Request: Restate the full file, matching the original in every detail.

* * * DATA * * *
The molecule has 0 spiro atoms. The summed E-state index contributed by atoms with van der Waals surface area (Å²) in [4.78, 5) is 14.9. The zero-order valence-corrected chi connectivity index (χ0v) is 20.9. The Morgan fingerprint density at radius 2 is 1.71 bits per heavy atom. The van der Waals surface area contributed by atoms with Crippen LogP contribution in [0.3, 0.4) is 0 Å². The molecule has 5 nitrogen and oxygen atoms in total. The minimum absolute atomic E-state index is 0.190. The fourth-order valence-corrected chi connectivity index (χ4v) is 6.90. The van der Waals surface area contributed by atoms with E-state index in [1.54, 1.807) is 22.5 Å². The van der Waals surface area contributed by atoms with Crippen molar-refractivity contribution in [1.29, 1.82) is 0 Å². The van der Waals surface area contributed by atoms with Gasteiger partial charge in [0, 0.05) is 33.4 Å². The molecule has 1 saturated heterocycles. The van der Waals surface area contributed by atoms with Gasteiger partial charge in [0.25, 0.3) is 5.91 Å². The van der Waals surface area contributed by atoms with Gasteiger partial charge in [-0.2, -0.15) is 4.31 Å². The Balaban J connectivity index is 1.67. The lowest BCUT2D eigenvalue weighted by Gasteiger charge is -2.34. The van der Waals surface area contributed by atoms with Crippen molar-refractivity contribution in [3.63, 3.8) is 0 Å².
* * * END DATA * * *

The molecule has 0 spiro atoms. The summed E-state index contributed by atoms with van der Waals surface area (Å²) in [4.78, 5) is 14.9. The zero-order valence-corrected chi connectivity index (χ0v) is 20.9. The Morgan fingerprint density at radius 2 is 1.71 bits per heavy atom. The van der Waals surface area contributed by atoms with Crippen LogP contribution in [0.3, 0.4) is 0 Å². The molecule has 5 nitrogen and oxygen atoms in total. The minimum absolute atomic E-state index is 0.190. The fourth-order valence-corrected chi connectivity index (χ4v) is 6.90. The van der Waals surface area contributed by atoms with E-state index in [1.54, 1.807) is 22.5 Å². The van der Waals surface area contributed by atoms with Crippen molar-refractivity contribution in [1.29, 1.82) is 0 Å². The van der Waals surface area contributed by atoms with Gasteiger partial charge in [0, 0.05) is 33.4 Å². The molecule has 1 saturated heterocycles. The van der Waals surface area contributed by atoms with Gasteiger partial charge in [0.25, 0.3) is 5.91 Å². The van der Waals surface area contributed by atoms with Gasteiger partial charge in [-0.2, -0.15) is 4.31 Å². The Balaban J connectivity index is 1.67. The lowest BCUT2D eigenvalue weighted by Gasteiger charge is -2.34. The van der Waals surface area contributed by atoms with Crippen molar-refractivity contribution in [3.63, 3.8) is 0 Å².